By Pretty Shongwe | Urban Agenda
Will sat at his computer desk, head down and eyes locked on the bright screen of his smartphone. The 23-year-old, who declined to give his last name, sat alone in the college computer lab, but he was not lonely, because he was connected to a social media community.
Will said he enjoys Snapchat because it is an “easy way to communicate with friends,” while Google Chrome satisfies his curiosity because he can look up anything on the Internet.
According to a study by the Pew Research Center, 92 percent of teenagers admit they go online daily; 24 percent said they are online constantly. Some experts and millennials agree that although an increasing number of young people are using social media rather than interacting in person, they are not disconnected and building social relationships.
“I believe that teenagers are becoming more social — in new ways — as they become more engaged on social media,” said Elizabeth Larsen, a sociology professor at California University of Pennsylvania.
AOL Instant Messenger and SixDegrees.com were early social media chatting sites and only the beginning of a whole new virtual world that would attract generations to come. Today, people use various social media platforms, including apps, which are popular because they can be downloaded on any type of handheld device.
Jess Paterchak, 19, said she got her first cell phone at the age of 11 but would have preferred to receive it at an older age.
Several students said they got their first cell phones at 14 and agreed that was a reasonable age.
Emily Sweitzer, a sociology professor at California University of Pennsylvania, believes that seventh-graders are old enough to have their own cell phones.
“If I was perfectly honest, I would say 13 or 14, because at that age, they are more independent, and (cell phones) can be used as a safety protection,” she said.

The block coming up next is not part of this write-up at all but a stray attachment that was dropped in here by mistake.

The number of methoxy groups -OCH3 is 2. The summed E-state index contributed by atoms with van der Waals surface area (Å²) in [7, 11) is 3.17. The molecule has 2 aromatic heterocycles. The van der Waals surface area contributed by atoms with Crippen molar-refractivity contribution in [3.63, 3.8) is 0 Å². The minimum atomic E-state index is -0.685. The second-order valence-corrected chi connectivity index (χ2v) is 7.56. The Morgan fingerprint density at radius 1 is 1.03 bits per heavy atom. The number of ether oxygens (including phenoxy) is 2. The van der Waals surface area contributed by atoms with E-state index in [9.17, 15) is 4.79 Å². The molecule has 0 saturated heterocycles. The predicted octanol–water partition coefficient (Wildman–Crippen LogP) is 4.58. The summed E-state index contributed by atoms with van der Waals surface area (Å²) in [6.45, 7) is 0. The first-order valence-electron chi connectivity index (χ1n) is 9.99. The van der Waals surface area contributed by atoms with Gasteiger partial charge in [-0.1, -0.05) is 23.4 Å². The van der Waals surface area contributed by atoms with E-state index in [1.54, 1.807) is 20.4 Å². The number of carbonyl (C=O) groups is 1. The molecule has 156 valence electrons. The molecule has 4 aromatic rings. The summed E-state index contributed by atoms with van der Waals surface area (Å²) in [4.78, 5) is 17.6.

She added that teens at that age are mature enough to know the consequences of abusing their privileges. But she said that all teenagers should be told about the dangers of having a personal cell phone.
According to a recent report conducted by TechCrunch, an online organization that reports on technology, the average age for a child getting their first smartphone is now 10.3 years.
Emely Juzman, 21, said that while hanging out with friends, she spends a good percentage of her time on her phone using social media.
“It is addicting, but I would be able to stop,” she said.
Paterchak said she spends an hour day on social media, which is low compared to most millennials. According to a November report by CNN, teens spend a “mind boggling” nine hours on social media a day.
“It is beneficial to take a balanced approach to the use of social media in your life,” Larsen said. “I have been concerned (about the overuse of media) since the 1980s, when I began to see people crowding in on each other to film a baptism or school play rather than just enjoying the moment.”
Sweitzer used the chairs in the story “Goldilocks and the Three Bears” to describe the amount of time spent on social media. It can’t be too hard, too soft, but just right.
“There has to be a happy medium,” she said.
Will said that he tries to keep aware of how much he is on his phone while around his friends. When his friends are mainly on their phones around him, “for the lack of better words, I feel ignored,” he said.
When asked whether they prefer to text or call their family and friends, texting was preferred over calling by several students.
Chris Frank, 21, would rather call his friends over texting because he said there is a real connection. Paterchak, on the other hand, said she would only call someone if the situation were urgent.
“There is still ambiguity when reading a text and perhaps there is misinterpretation,” said Beverly Ross, another sociology professor at California University of Pennsylvania, “As far as teens go, social media has the ability to take impulsive and attention-seeking behavior and leave permanent negative associations, (such as) sexting for one.”
Sweitzer said basic conversations,“consciously making oneself speak to or with others,” are important because excessive use of social media causes youths to develop poor personal and social skills.
“When teens enter the workforce, they have a difficult time because of (their) social skills,” Sweitzer said.
The experts all agree that many teenagers are missing out on precious moments because their eyes are glued to the screen of their phones.
“(Social media) does this for everyone, but specifically young people. As a professor, even though I ask that they not use their phones during class, it is a lost cause. The moment that they are missing is my message,” Ross said.
Larsen said people enjoy the advantages of social media and new ways of staying connected. “But I do worry a bit that we may be losing something of value.”